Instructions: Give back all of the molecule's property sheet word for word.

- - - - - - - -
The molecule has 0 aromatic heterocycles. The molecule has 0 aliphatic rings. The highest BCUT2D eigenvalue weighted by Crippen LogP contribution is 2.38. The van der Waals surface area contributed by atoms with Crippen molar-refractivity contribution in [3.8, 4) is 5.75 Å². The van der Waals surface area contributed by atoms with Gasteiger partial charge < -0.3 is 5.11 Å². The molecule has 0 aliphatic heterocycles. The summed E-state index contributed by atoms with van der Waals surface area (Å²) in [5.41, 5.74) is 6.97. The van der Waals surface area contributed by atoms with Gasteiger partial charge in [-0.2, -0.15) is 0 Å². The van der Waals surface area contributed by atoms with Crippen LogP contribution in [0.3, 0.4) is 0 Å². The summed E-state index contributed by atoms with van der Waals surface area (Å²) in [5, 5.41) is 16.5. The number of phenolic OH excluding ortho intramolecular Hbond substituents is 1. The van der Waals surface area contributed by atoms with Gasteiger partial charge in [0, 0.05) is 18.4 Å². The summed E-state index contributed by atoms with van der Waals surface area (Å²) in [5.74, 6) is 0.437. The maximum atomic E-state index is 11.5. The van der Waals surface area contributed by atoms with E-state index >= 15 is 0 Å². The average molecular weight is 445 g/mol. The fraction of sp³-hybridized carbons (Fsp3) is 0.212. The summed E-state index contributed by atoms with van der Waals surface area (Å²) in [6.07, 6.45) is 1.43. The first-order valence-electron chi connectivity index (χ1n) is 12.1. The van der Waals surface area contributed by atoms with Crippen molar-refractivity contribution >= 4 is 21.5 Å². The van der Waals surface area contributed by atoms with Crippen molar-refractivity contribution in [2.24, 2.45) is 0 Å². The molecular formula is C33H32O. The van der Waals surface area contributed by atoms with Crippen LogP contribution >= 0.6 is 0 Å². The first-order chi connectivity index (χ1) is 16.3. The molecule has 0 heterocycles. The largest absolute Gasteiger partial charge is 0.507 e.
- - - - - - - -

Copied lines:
The molecule has 0 aromatic heterocycles. The molecule has 0 aliphatic rings. The highest BCUT2D eigenvalue weighted by Crippen LogP contribution is 2.38. The van der Waals surface area contributed by atoms with Crippen molar-refractivity contribution in [3.8, 4) is 5.75 Å². The van der Waals surface area contributed by atoms with Gasteiger partial charge < -0.3 is 5.11 Å². The molecule has 0 aliphatic heterocycles. The summed E-state index contributed by atoms with van der Waals surface area (Å²) in [5.41, 5.74) is 6.97. The van der Waals surface area contributed by atoms with Gasteiger partial charge in [-0.2, -0.15) is 0 Å². The van der Waals surface area contributed by atoms with Crippen LogP contribution in [0.3, 0.4) is 0 Å². The summed E-state index contributed by atoms with van der Waals surface area (Å²) in [5, 5.41) is 16.5. The number of phenolic OH excluding ortho intramolecular Hbond substituents is 1. The van der Waals surface area contributed by atoms with Gasteiger partial charge in [0, 0.05) is 18.4 Å². The summed E-state index contributed by atoms with van der Waals surface area (Å²) in [5.74, 6) is 0.437. The maximum atomic E-state index is 11.5. The van der Waals surface area contributed by atoms with E-state index >= 15 is 0 Å². The average molecular weight is 445 g/mol. The fraction of sp³-hybridized carbons (Fsp3) is 0.212. The summed E-state index contributed by atoms with van der Waals surface area (Å²) in [6.07, 6.45) is 1.43. The first-order valence-electron chi connectivity index (χ1n) is 12.1. The van der Waals surface area contributed by atoms with Crippen molar-refractivity contribution >= 4 is 21.5 Å². The van der Waals surface area contributed by atoms with Crippen molar-refractivity contribution in [2.24, 2.45) is 0 Å². The molecular formula is C33H32O. The van der Waals surface area contributed by atoms with Crippen LogP contribution >= 0.6 is 0 Å². The first-order chi connectivity index (χ1) is 16.3. The molecule has 0 heterocycles. The largest absolute Gasteiger partial charge is 0.507 e.